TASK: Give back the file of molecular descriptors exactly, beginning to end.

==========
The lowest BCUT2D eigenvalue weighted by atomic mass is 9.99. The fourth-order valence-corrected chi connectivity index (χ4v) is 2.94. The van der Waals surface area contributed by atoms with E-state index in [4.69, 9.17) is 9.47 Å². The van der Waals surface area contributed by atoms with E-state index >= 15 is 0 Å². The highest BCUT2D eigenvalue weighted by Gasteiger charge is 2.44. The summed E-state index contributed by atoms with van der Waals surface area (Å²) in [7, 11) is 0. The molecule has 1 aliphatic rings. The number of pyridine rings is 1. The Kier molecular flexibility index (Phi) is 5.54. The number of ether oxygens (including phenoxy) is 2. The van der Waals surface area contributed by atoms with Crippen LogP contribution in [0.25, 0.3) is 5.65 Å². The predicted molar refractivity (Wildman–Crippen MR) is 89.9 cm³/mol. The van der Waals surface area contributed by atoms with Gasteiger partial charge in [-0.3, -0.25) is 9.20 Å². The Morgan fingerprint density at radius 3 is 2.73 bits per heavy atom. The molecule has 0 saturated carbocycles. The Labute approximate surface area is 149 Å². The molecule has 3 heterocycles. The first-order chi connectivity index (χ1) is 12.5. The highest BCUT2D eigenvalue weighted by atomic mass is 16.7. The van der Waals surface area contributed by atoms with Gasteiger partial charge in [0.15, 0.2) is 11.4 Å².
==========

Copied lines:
The lowest BCUT2D eigenvalue weighted by atomic mass is 9.99. The fourth-order valence-corrected chi connectivity index (χ4v) is 2.94. The van der Waals surface area contributed by atoms with E-state index in [4.69, 9.17) is 9.47 Å². The van der Waals surface area contributed by atoms with E-state index >= 15 is 0 Å². The highest BCUT2D eigenvalue weighted by Gasteiger charge is 2.44. The summed E-state index contributed by atoms with van der Waals surface area (Å²) in [7, 11) is 0. The molecule has 1 aliphatic rings. The number of pyridine rings is 1. The Kier molecular flexibility index (Phi) is 5.54. The number of ether oxygens (including phenoxy) is 2. The van der Waals surface area contributed by atoms with Crippen LogP contribution in [0.25, 0.3) is 5.65 Å². The predicted molar refractivity (Wildman–Crippen MR) is 89.9 cm³/mol. The van der Waals surface area contributed by atoms with Gasteiger partial charge in [-0.3, -0.25) is 9.20 Å². The Morgan fingerprint density at radius 3 is 2.73 bits per heavy atom. The molecule has 0 saturated carbocycles. The Labute approximate surface area is 149 Å². The molecule has 3 heterocycles. The first-order chi connectivity index (χ1) is 12.5. The highest BCUT2D eigenvalue weighted by atomic mass is 16.7. The van der Waals surface area contributed by atoms with Gasteiger partial charge in [0.15, 0.2) is 11.4 Å².